Making music history

Maestros (above from far left) Yeh Tsung, Choo Hoey and Hu Bing Xu at a concert to mark the Singapore Chinese Orchestra's 20th anniversary.
Maestros (above from far left) Yeh Tsung, Choo Hoey and Hu Bing Xu at a concert to mark the Singapore Chinese Orchestra's 20th anniversary.PHOTO: SINGAPORE CHINESE ORCHESTRA

Veteran conductors Choo Hoey, Hu Bing Xu and Yeh Tsung shine at Singapore Chinese Orchestra gig

REVIEW / CONCERT

MAESTROS EXTRAVAGANZA

Singapore Chinese Orchestra

Singapore Conference Hall/ Last Friday

The Singapore Chinese Orchestra celebrates its 20th anniversary this year and this concert was a major event in the anniversary season.

It was led by three veteran conductors who have defined the history of the orchestra, and they took their turns on the podium in increasing order of seniority.

First up was the orchestra's present music director Yeh Tsung, who has been at the helm since 2002. Under his baton, Yang Qing's arrangement of Tao Jin Ling was as festive as one could have possibly hoped for. The parade of percussion and suonas stole the show and put an indelible stamp of pomp and ceremony on the proceedings.

Equally upbeat was Hong Kong composer Gordon Fung Dic-Lun's Arise, You Lion Of Glory!, a pipa concerto that was awarded first prize at last year's Singapore International Competition for Chinese Orchestral Composition.

The demanding solo part received a virtuosic performance from the orchestra's pipa principal Yu Jia. The work was more percussive than lyrical and its ritualistic beginning built up into a rowdy lion dance in full flight before immersing listeners in the tranquil rings of singing bowls.

The youthful and ever-exuberant Yeh made way for Hu Bing Xu, who was the orchestra's first music director from 1997 to 2000. His demeanour on stage was more measured, defined by broad movements of the baton, although his musical direction was no less vibrant.

He led the orchestra in Heroine Mu Gui Ying (also known as Lady General Mu Takes Command), which was composed by four composers from the Beijing Central Philharmonic Orchestra and orchestrated by Yeo Puay Hian.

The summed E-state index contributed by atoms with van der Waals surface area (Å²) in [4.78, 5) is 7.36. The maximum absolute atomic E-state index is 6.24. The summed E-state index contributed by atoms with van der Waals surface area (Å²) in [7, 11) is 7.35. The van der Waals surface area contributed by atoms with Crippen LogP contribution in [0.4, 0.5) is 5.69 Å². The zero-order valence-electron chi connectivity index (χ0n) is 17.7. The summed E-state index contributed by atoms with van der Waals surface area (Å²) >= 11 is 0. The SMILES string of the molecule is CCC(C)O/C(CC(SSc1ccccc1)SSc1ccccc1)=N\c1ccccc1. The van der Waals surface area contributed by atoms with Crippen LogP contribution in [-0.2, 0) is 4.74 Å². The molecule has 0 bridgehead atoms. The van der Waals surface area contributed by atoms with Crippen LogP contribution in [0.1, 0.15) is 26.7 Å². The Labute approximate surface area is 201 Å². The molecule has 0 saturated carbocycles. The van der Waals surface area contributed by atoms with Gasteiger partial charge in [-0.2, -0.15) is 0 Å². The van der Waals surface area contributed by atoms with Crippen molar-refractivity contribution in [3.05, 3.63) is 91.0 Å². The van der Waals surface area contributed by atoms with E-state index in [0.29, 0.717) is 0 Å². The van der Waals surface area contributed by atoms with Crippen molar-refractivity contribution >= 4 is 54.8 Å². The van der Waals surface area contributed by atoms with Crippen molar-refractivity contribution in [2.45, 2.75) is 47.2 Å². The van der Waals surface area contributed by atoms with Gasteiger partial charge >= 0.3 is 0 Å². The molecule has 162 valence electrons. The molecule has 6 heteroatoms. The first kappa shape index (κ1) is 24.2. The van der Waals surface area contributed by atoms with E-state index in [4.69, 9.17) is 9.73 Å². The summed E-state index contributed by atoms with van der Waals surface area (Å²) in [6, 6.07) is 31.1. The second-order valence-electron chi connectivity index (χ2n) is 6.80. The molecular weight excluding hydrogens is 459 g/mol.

It was the longest work in the concert and its four linked movements depicted the courage and heroism of the eponymous Northern Song dynasty woman general who not only spared the life of her captive but also married him.

The programmatic and rhapsodic nature of the piece made for eventful listening as it worked itself into full battle cry with the general unleashing her forces and leading them to final victory.

The concert's second half was directed by Choo Hoey, who is better known as conductor emeritus of the Singapore Symphony Orchestra. An ardent advocate of Chinese orchestral music since the late 1970s, he was instrumental in the formation of the Singapore Chinese Orchestra and was a founding board member of it.

Two movements from Liu Wen Jin's Great Wall Capriccio provided an airing of erhu principal Zhao Jian Hua's solo prowess. Memorial For Patriots was a long-breathed, elegiac movement culminating in an exquisite solo segment without orchestral accompaniment.

Recalling its theme, the finale Looking Afar broke into a cheerful dance filled with whimsical moments.

Choo, who is 81, showed no hint of fatigue as he continued to direct two movements from Law Wai Lun's epic score Zheng He: Admiral Of The Seven Seas. The Voyage depicted the eunuch explorer's overriding ambition and his entry into Nanyang, filled with exotic Indo-Malay themes and bird calls from the woodwinds.

In The Vow, the elaboration of Nanyang music included gamelan- like motifs on marimba and vibraphone and the music turned celebratory in the manner of a cross-cultural wedding.

As with the other conductors, the orchestra responded to Choo in full voice and the concert closed on a expectant high. Prolonged applause at the end led the maestros back on stage to take their bows and receive the audience's acknowledgement that a little Singapore music history was made that night.

A version of this article appeared in the print edition of The Straits Times on July 04, 2016, with the headline 'Making music history'. Print Edition | Subscribe